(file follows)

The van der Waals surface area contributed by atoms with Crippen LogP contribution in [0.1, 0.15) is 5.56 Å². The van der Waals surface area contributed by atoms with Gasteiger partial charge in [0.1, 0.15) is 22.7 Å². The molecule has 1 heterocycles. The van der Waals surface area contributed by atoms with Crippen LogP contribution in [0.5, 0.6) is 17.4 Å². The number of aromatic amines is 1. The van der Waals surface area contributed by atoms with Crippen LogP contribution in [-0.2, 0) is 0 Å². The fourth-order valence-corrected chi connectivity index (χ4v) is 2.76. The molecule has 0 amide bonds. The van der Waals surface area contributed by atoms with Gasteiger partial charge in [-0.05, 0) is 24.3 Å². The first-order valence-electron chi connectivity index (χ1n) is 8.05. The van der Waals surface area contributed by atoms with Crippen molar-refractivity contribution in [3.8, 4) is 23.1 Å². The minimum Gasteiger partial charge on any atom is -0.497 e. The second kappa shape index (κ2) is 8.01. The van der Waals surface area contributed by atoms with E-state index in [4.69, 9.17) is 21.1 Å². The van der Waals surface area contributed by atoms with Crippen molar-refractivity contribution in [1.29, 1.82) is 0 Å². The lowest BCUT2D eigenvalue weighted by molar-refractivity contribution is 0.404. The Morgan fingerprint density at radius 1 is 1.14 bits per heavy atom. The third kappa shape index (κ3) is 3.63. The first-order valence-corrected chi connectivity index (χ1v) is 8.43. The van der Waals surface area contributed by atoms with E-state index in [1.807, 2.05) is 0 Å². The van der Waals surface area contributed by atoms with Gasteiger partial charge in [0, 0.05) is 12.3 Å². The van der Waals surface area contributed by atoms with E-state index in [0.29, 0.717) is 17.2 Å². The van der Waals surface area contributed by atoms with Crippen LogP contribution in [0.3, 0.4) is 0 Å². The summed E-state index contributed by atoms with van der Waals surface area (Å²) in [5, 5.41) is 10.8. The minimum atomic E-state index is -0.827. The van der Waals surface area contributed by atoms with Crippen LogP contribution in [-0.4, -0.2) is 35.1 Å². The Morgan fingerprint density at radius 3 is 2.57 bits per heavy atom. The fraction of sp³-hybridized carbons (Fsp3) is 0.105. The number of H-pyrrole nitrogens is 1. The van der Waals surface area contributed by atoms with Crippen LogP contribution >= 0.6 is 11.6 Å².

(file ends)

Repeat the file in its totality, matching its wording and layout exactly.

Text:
The van der Waals surface area contributed by atoms with Crippen LogP contribution in [0.1, 0.15) is 5.56 Å². The van der Waals surface area contributed by atoms with Gasteiger partial charge in [0.1, 0.15) is 22.7 Å². The molecule has 1 heterocycles. The van der Waals surface area contributed by atoms with Crippen LogP contribution in [0.5, 0.6) is 17.4 Å². The number of aromatic amines is 1. The van der Waals surface area contributed by atoms with Crippen LogP contribution in [-0.2, 0) is 0 Å². The fourth-order valence-corrected chi connectivity index (χ4v) is 2.76. The molecule has 0 amide bonds. The van der Waals surface area contributed by atoms with Gasteiger partial charge in [-0.05, 0) is 24.3 Å². The first-order valence-electron chi connectivity index (χ1n) is 8.05. The van der Waals surface area contributed by atoms with Crippen molar-refractivity contribution in [3.8, 4) is 23.1 Å². The minimum Gasteiger partial charge on any atom is -0.497 e. The second kappa shape index (κ2) is 8.01. The van der Waals surface area contributed by atoms with E-state index in [4.69, 9.17) is 21.1 Å². The van der Waals surface area contributed by atoms with Crippen molar-refractivity contribution in [1.29, 1.82) is 0 Å². The lowest BCUT2D eigenvalue weighted by molar-refractivity contribution is 0.404. The Morgan fingerprint density at radius 1 is 1.14 bits per heavy atom. The third kappa shape index (κ3) is 3.63. The first-order valence-corrected chi connectivity index (χ1v) is 8.43. The van der Waals surface area contributed by atoms with E-state index in [1.807, 2.05) is 0 Å². The van der Waals surface area contributed by atoms with Gasteiger partial charge in [0, 0.05) is 12.3 Å². The van der Waals surface area contributed by atoms with E-state index in [0.29, 0.717) is 17.2 Å². The van der Waals surface area contributed by atoms with Crippen LogP contribution in [0.3, 0.4) is 0 Å². The summed E-state index contributed by atoms with van der Waals surface area (Å²) in [5, 5.41) is 10.8. The minimum atomic E-state index is -0.827. The van der Waals surface area contributed by atoms with Crippen LogP contribution in [-0.4, -0.2) is 35.1 Å². The Morgan fingerprint density at radius 3 is 2.57 bits per heavy atom. The fraction of sp³-hybridized carbons (Fsp3) is 0.105. The number of H-pyrrole nitrogens is 1. The van der Waals surface area contributed by atoms with Crippen LogP contribution >= 0.6 is 11.6 Å².